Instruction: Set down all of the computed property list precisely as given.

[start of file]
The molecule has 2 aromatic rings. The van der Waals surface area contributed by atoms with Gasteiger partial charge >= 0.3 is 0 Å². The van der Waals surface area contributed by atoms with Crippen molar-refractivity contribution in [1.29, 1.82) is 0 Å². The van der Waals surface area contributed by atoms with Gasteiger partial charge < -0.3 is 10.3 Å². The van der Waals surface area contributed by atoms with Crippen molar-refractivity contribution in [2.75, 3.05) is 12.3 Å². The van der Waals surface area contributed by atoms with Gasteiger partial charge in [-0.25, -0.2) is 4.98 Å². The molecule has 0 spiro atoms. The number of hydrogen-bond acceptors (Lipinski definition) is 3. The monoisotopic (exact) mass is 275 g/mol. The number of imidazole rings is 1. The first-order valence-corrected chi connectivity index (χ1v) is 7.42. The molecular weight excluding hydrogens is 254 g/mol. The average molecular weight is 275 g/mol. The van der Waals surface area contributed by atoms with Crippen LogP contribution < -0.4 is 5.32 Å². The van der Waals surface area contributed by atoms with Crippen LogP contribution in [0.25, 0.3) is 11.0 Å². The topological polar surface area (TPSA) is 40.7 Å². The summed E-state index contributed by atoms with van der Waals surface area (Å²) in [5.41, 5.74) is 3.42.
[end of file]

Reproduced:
The molecule has 2 aromatic rings. The van der Waals surface area contributed by atoms with Gasteiger partial charge >= 0.3 is 0 Å². The van der Waals surface area contributed by atoms with Crippen molar-refractivity contribution in [1.29, 1.82) is 0 Å². The van der Waals surface area contributed by atoms with Gasteiger partial charge < -0.3 is 10.3 Å². The van der Waals surface area contributed by atoms with Crippen molar-refractivity contribution in [2.75, 3.05) is 12.3 Å². The van der Waals surface area contributed by atoms with Gasteiger partial charge in [-0.25, -0.2) is 4.98 Å². The molecule has 0 spiro atoms. The number of hydrogen-bond acceptors (Lipinski definition) is 3. The monoisotopic (exact) mass is 275 g/mol. The number of imidazole rings is 1. The first-order valence-corrected chi connectivity index (χ1v) is 7.42. The molecular weight excluding hydrogens is 254 g/mol. The average molecular weight is 275 g/mol. The van der Waals surface area contributed by atoms with Crippen LogP contribution < -0.4 is 5.32 Å². The van der Waals surface area contributed by atoms with Crippen LogP contribution in [0.25, 0.3) is 11.0 Å². The topological polar surface area (TPSA) is 40.7 Å². The summed E-state index contributed by atoms with van der Waals surface area (Å²) in [5.41, 5.74) is 3.42.